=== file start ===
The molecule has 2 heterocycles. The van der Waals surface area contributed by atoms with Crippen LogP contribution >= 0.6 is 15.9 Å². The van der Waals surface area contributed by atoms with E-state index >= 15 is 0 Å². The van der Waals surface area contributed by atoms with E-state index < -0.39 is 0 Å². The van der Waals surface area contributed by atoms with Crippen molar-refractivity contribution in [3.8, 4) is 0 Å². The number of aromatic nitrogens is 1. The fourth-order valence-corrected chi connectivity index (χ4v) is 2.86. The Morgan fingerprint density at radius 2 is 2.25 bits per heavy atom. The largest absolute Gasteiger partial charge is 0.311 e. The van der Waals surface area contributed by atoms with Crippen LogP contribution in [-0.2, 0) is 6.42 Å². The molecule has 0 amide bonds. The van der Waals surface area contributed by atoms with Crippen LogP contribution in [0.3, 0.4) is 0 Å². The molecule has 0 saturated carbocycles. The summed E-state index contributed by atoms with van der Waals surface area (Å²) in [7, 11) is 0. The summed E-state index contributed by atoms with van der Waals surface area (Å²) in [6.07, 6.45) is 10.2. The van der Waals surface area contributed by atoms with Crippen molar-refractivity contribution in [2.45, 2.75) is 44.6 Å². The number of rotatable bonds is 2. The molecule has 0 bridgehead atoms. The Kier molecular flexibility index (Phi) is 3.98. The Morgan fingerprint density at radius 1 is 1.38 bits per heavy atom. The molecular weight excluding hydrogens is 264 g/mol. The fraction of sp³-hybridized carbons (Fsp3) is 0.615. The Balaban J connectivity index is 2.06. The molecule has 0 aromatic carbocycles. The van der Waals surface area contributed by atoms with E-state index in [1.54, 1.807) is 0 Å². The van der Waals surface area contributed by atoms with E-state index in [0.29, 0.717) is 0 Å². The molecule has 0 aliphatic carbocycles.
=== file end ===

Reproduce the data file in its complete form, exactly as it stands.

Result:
The molecule has 2 heterocycles. The van der Waals surface area contributed by atoms with Crippen LogP contribution >= 0.6 is 15.9 Å². The van der Waals surface area contributed by atoms with E-state index >= 15 is 0 Å². The van der Waals surface area contributed by atoms with E-state index < -0.39 is 0 Å². The van der Waals surface area contributed by atoms with Crippen molar-refractivity contribution in [3.8, 4) is 0 Å². The number of aromatic nitrogens is 1. The fourth-order valence-corrected chi connectivity index (χ4v) is 2.86. The Morgan fingerprint density at radius 2 is 2.25 bits per heavy atom. The largest absolute Gasteiger partial charge is 0.311 e. The van der Waals surface area contributed by atoms with Crippen LogP contribution in [-0.2, 0) is 6.42 Å². The molecule has 0 amide bonds. The van der Waals surface area contributed by atoms with Crippen LogP contribution in [0.3, 0.4) is 0 Å². The molecule has 0 saturated carbocycles. The summed E-state index contributed by atoms with van der Waals surface area (Å²) in [7, 11) is 0. The summed E-state index contributed by atoms with van der Waals surface area (Å²) in [6.07, 6.45) is 10.2. The van der Waals surface area contributed by atoms with Crippen molar-refractivity contribution in [2.45, 2.75) is 44.6 Å². The number of rotatable bonds is 2. The molecule has 0 bridgehead atoms. The Kier molecular flexibility index (Phi) is 3.98. The Morgan fingerprint density at radius 1 is 1.38 bits per heavy atom. The molecular weight excluding hydrogens is 264 g/mol. The fraction of sp³-hybridized carbons (Fsp3) is 0.615. The Balaban J connectivity index is 2.06. The molecule has 0 aromatic carbocycles. The van der Waals surface area contributed by atoms with E-state index in [1.54, 1.807) is 0 Å². The van der Waals surface area contributed by atoms with E-state index in [0.29, 0.717) is 0 Å². The molecule has 0 aliphatic carbocycles.